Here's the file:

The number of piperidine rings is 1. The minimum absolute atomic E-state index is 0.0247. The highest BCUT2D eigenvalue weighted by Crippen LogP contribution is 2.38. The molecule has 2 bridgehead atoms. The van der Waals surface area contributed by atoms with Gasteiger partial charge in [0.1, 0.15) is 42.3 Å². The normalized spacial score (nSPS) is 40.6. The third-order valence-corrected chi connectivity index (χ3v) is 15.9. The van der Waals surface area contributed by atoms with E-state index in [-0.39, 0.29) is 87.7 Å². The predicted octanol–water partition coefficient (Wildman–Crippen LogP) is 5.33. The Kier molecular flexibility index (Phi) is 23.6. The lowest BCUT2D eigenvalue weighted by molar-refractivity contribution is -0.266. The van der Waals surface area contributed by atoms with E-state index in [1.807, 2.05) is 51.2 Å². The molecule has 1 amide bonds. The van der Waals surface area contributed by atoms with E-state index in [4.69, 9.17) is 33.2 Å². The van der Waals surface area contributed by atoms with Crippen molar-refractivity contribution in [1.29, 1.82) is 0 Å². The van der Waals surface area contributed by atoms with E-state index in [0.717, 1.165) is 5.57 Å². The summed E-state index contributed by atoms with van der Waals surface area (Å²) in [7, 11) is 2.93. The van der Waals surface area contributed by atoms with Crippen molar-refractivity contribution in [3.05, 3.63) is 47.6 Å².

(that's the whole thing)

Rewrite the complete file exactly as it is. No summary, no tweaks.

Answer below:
The number of piperidine rings is 1. The minimum absolute atomic E-state index is 0.0247. The highest BCUT2D eigenvalue weighted by Crippen LogP contribution is 2.38. The molecule has 2 bridgehead atoms. The van der Waals surface area contributed by atoms with Gasteiger partial charge in [0.1, 0.15) is 42.3 Å². The normalized spacial score (nSPS) is 40.6. The third-order valence-corrected chi connectivity index (χ3v) is 15.9. The van der Waals surface area contributed by atoms with E-state index in [-0.39, 0.29) is 87.7 Å². The predicted octanol–water partition coefficient (Wildman–Crippen LogP) is 5.33. The Kier molecular flexibility index (Phi) is 23.6. The lowest BCUT2D eigenvalue weighted by molar-refractivity contribution is -0.266. The van der Waals surface area contributed by atoms with E-state index in [1.807, 2.05) is 51.2 Å². The molecule has 1 amide bonds. The van der Waals surface area contributed by atoms with E-state index in [4.69, 9.17) is 33.2 Å². The van der Waals surface area contributed by atoms with Crippen molar-refractivity contribution in [1.29, 1.82) is 0 Å². The van der Waals surface area contributed by atoms with E-state index in [0.717, 1.165) is 5.57 Å². The summed E-state index contributed by atoms with van der Waals surface area (Å²) in [7, 11) is 2.93. The van der Waals surface area contributed by atoms with Crippen molar-refractivity contribution in [3.05, 3.63) is 47.6 Å².